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Friday 9 December 2016

Dubs have it all to do after a scary collapse

Connolly red card and loss of seven-point lead leave Blues with a pounding replay headache

Kevin McManamon celebrates scoring Dublin’s second goal during yesterday’s All-Ireland SFC semi-final at Croke Park
Kevin McManamon celebrates scoring Dublin’s second goal during yesterday’s All-Ireland SFC semi-final at Croke Park

You couldn't make it up. You wouldn't even try, unless you came armed with the DVD to prove that your fanciful case was actually fact, not fiction.

Nine years ago, Pillar's Dubs were pilloried for losing a seven-point lead in the last 25 minutes of a madcap semi-final.

Yesterday Jim Gavin's Dublin also led by seven points - only this time beyond the hour. Jack McCaffrey's point after 61 minutes appeared like the final nail in a wilting Mayo's coffin.

Incredibly, eight minutes later, Lazarus from the west were level. It was a stunning Mayo comeback but, by the same token, a spectacular meltdown from our increasingly jittery Blues, none more addled than their skipper, Stephen Cluxton.

There followed one more minute of normal time plus five minutes and 47 seconds of stoppage time. Not a single score was added during this fraught finale, Cluxton's second half misery complete when missing his third free into Hill 16.

Thus, it will be back to Croke Park next Saturday (5pm) ... but Jim Gavin must wonder how it came to this.

When the hard questions were belatedly asked here, his team crumbled. The only saving grace is that unlike in '06, this one finished 1-15 (instead of 1-16) to 2-12.

Now comes the really hard part for Gavin. We'll start with his biggest conundrum: barring some more CHC melodrama, Diarmuid Connolly is facing a one-match suspension after he was deemed the more guilty party for his injury-time wrestling match with Lee Keegan.

After consulting with his linesman, referee Joe McQuillan brandished yellow to Keegan but a straight red to Connolly. Disaster.

Dublin had already been awarded a free-in elsewhere; Connolly was actually shaping up to take it before his banishment, and the irony is that if Cluxton had eventually converted, Dublin would have won and their mercurial No 12 would stand to miss the All-Ireland.

Leaving aside the likelihood that Connolly will miss the replay, Gavin has a handful of major headaches to contend with. He felt compelled to replace freetaker Dean Rock at half-time, even though his team led by 1-7 to 0-7, aided by the point-taking acumen of Ciarán Kilkenny (0-3) and Paddy Andrews (0-2).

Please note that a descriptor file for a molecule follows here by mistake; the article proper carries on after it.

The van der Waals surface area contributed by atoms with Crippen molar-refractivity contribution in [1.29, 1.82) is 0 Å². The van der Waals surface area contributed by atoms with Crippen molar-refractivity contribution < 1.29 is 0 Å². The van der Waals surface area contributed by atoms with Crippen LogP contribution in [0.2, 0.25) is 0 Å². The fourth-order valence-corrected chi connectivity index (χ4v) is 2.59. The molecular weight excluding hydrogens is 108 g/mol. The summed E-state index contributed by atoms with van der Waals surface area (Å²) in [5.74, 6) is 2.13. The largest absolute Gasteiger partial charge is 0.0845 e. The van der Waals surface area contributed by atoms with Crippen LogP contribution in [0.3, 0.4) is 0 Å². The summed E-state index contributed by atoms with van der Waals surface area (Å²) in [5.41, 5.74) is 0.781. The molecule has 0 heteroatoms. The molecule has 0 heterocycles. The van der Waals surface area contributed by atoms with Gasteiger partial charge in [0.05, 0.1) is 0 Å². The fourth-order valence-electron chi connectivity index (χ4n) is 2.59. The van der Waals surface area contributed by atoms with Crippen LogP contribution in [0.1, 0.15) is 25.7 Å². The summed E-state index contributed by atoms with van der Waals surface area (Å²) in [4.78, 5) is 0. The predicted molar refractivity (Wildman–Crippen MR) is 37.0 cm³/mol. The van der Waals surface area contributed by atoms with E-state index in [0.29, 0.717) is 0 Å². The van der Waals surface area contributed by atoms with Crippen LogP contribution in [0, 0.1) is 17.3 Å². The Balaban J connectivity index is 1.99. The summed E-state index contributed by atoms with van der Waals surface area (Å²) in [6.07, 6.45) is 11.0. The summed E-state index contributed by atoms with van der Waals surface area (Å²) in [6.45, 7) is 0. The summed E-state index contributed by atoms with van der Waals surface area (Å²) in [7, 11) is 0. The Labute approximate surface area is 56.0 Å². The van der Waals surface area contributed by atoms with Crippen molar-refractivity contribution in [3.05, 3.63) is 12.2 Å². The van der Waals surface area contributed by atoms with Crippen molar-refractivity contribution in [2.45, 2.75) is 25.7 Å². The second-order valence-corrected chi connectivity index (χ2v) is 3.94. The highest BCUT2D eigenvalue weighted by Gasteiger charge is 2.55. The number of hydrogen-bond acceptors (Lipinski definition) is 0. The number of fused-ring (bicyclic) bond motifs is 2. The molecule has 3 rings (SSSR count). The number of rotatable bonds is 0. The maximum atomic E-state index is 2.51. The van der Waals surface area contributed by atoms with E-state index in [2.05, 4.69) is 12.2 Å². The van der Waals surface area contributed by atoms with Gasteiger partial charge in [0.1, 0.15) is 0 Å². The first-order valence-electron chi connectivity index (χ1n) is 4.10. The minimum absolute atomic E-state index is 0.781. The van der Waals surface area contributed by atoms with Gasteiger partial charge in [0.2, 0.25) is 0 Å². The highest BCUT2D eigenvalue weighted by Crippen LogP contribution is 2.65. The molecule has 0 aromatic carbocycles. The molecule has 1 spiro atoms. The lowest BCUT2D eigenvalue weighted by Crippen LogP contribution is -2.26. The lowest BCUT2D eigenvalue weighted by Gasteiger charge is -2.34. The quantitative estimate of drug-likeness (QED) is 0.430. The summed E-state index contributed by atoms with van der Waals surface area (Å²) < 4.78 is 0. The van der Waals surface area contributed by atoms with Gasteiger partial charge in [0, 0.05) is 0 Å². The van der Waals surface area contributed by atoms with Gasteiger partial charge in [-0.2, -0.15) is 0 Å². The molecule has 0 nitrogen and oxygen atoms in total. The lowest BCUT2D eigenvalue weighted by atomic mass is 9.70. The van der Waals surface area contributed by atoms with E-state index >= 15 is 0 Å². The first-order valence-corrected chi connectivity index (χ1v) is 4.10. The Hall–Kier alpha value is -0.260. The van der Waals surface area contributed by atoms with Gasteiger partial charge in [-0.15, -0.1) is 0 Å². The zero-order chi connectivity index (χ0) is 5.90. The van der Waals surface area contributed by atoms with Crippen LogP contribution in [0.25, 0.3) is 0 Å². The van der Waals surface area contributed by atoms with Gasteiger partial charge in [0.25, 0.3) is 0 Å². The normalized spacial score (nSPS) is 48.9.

Connolly had provided an initial two-point buffer, burying a fifth minute after Jason Doherty tripped Paul Flynn - an early indicator that the latter's All Star mojo was back.

When Bernard Brogan pointed after 13 minutes, the lead was out to five and Mayo appeared in serious distress.

But a mixture of Dublin fouling and two cases of dissent contributed to Cillian O'Connor haul of six first half frees, keeping Mayo in touch even as their attacking game-plan floundered. They had claims for a first half penalty too, although the 'foul' on Aidan O'Shea looked far from obvious on second viewing.

On the restart, Mayo cast aside some of their caution and, suddenly, Dublin were labouring. The deficit was cut to one; then Kevin McLoughlin, Diarmuid O'Connor and sub Andy Moran fluffed presentable chances to equalise while Dublin lost Michael Darragh Macauley to a black card.

Connolly's free from the wing - superbly converted even as Cluxton ventured halfway up the field - edged them two up. Then Kevin McManamon's 57th minute goal - toe-poking a loose ball home after Brian Fenton's first effort was saved - not alone reaffirmed his status as king of the impact subs but seemed to bury Mayo.

When Dublin, belief suddenly soaring, landed three of the next four points, it definitively was game over ...

And then it wasn't. Moran, after two errant efforts, found his range to kickstart the comeback on 62 minutes. Keith Higgins bombed forward to score next; then Cluxton almost gifted a goal to Moran, who blocked his clearance only to see John Small spare his captain's blushes with a goal-line block.

And still Mayo kept pressing, with Freeman's point followed quickly by a debatable 69th minute penalty won by Colm Boyle and nervelessly converted by Cillian O'Connor. Cluxton kicked the next kickout straight to a green-and-red jersey: three passes later, Moran kicked over.

There ended the scoring ... but the debate has only started.

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